If the meat was for dinner, big chunks were placed on sharp sticks and placed around the fire to cook. Spices included a bit of salt or gunpowder! Most meat was eaten rare. Big fires and smells would attract unwelcomed guests, predators, and enemies. Deer meat was too tough when cooked too much. The loins and upper rumps were the best.
Large leg bones would be placed in the fire to bake. Once blackened and brittle from the coals, the Tomahawk would be used to crack them open and enjoy the marrow. This was often the breakfast meal, after the bones slow cooked all night on a low fire.
Deer testicles were considered a choice treat! Baked, boiled, or fried, these nuggets added more protein to the diet. If the deer was pregnant, the fetus’s stiffer legs were removed, and the rest of the veal like meat was consumed. Udders were considered more of a delicacy than the testicles or tongue!
If the hunter had enough time, they would make Pemmican or “jerk their meat”! Meat strips, cut with the grain of the meat, were dried in the sun and wind. Salt would be added to their meat and hung on racks to dry. After a few days, it could be wrapped in bark and transported. As the Jerky aged, it was beaten into a dry powder and mixed with berries or crushed nuts. Gristle and sinews would need to be removed. Next, they added some rendered fat to the dry mix and pressed it into cookies. This snack would last until needed.
Meshach Browning did not have any deer tag limits during his hunting life. Seasons were year around and there were no restrictions. No one knows for sure how many critters he harvested during his Years as a Hunter. He was afield for over 40 years using his rifle and hunting knife. From his memoirs, he suggests that he killed from 1800-2000 deer. 300-400 bears, about 50 catamounts or panthers, along with scores of wolves and wildcats. This was not about bragging rights, just facts. He had no mounted deer on his walls.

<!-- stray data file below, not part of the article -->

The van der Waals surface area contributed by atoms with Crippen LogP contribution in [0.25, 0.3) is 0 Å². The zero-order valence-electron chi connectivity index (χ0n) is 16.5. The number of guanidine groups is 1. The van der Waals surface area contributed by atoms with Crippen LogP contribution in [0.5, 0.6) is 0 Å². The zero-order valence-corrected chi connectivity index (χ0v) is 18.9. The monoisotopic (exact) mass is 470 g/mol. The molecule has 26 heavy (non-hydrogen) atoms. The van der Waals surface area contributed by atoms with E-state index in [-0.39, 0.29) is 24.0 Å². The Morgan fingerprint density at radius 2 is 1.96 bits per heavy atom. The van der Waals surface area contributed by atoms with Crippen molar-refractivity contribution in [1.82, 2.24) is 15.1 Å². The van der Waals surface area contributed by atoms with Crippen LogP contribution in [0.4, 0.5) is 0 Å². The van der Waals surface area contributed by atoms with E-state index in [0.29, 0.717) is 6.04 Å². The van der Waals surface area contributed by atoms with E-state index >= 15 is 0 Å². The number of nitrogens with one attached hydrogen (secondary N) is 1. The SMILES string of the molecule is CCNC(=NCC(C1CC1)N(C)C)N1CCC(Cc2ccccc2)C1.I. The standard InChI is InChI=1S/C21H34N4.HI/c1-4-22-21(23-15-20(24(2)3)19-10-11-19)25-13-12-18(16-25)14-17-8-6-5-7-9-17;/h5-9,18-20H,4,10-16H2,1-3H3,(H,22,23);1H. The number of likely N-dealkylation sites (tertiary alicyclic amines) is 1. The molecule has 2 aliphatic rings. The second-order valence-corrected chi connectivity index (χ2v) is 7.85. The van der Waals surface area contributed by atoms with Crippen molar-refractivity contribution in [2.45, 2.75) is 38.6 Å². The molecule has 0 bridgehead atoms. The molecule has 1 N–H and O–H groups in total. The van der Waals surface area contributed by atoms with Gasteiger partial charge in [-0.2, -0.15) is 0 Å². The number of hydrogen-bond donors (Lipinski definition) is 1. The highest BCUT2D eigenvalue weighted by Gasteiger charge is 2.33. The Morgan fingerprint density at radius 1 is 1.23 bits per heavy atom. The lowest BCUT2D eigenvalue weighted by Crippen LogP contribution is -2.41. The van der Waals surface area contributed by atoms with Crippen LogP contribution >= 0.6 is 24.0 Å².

His “Labor of Love” provided for his family and survival. Close encounters with wounded deer, cats, Indians, and bears almost cost him his life on several occasions. The mountains were his home too!
Deer hunters of today approach the sport much differently. Our day trips to the tree stand are comfortable. We use modern weapons with accurate optics and range finders. Limits and seasons are controlled and protected. Licenses and fees are often required. Some deer hunters still camp out, but many relax in hotels, RV’s, or hunt from home. Butchering is cleaner, more sanitized and done with rubber gloves, super sharp edges, and efficient methods. A deer can be butchered without getting your clothes dirty.
Antlers today are cherished and magical. Whether used to mount on the wall or adorn barns and basements, antlers bring back memories. Shed antlers are sold for art or pulverized into aphrodisiacs. Indians and pioneers used antlers for tools or weapons. They could also be cut into buttons or used for decorations and ornaments.
Good luck allowing your wife to saw on your prized racks today!
For more Montana Grant, hunt him up at www.montanagrantfishing.com.